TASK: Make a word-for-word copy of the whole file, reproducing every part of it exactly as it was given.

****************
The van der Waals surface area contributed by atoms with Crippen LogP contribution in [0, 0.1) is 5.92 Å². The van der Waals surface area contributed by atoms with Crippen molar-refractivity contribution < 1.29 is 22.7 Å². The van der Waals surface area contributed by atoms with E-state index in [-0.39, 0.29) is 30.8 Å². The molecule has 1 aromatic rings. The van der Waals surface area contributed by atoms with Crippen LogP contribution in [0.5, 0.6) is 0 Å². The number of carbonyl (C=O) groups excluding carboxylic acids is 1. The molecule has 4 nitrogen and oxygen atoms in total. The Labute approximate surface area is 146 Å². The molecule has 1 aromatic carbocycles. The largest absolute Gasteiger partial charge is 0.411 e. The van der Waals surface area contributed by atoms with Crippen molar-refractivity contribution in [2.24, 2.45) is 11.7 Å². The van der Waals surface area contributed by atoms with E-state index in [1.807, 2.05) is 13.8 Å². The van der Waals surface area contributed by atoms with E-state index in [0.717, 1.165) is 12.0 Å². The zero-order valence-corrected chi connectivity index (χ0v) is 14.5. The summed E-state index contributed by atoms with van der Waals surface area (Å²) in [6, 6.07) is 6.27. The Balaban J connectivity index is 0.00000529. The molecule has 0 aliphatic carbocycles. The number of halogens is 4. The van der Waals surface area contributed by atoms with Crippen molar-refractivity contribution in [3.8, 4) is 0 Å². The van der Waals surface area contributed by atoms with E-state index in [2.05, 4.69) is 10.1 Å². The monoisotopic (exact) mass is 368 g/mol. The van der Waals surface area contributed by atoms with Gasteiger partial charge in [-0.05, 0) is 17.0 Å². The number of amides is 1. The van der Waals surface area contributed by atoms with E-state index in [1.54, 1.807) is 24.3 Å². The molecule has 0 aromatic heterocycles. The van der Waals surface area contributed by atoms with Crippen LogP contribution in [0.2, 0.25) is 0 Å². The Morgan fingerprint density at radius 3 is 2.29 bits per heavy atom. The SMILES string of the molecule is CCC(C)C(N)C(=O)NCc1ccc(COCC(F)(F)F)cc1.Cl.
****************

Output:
The van der Waals surface area contributed by atoms with Crippen LogP contribution in [0, 0.1) is 5.92 Å². The van der Waals surface area contributed by atoms with Crippen molar-refractivity contribution < 1.29 is 22.7 Å². The van der Waals surface area contributed by atoms with E-state index in [-0.39, 0.29) is 30.8 Å². The molecule has 1 aromatic rings. The van der Waals surface area contributed by atoms with Crippen LogP contribution in [0.5, 0.6) is 0 Å². The number of carbonyl (C=O) groups excluding carboxylic acids is 1. The molecule has 4 nitrogen and oxygen atoms in total. The Labute approximate surface area is 146 Å². The molecule has 1 aromatic carbocycles. The largest absolute Gasteiger partial charge is 0.411 e. The van der Waals surface area contributed by atoms with Crippen molar-refractivity contribution in [2.24, 2.45) is 11.7 Å². The van der Waals surface area contributed by atoms with E-state index in [1.807, 2.05) is 13.8 Å². The van der Waals surface area contributed by atoms with E-state index in [0.717, 1.165) is 12.0 Å². The zero-order valence-corrected chi connectivity index (χ0v) is 14.5. The summed E-state index contributed by atoms with van der Waals surface area (Å²) in [6, 6.07) is 6.27. The Balaban J connectivity index is 0.00000529. The molecule has 0 aliphatic carbocycles. The number of halogens is 4. The van der Waals surface area contributed by atoms with Crippen molar-refractivity contribution in [3.8, 4) is 0 Å². The van der Waals surface area contributed by atoms with E-state index in [2.05, 4.69) is 10.1 Å². The monoisotopic (exact) mass is 368 g/mol. The van der Waals surface area contributed by atoms with Gasteiger partial charge in [-0.05, 0) is 17.0 Å². The number of amides is 1. The van der Waals surface area contributed by atoms with E-state index in [1.54, 1.807) is 24.3 Å². The molecule has 0 aromatic heterocycles. The van der Waals surface area contributed by atoms with Crippen LogP contribution in [0.2, 0.25) is 0 Å². The Morgan fingerprint density at radius 3 is 2.29 bits per heavy atom. The SMILES string of the molecule is CCC(C)C(N)C(=O)NCc1ccc(COCC(F)(F)F)cc1.Cl.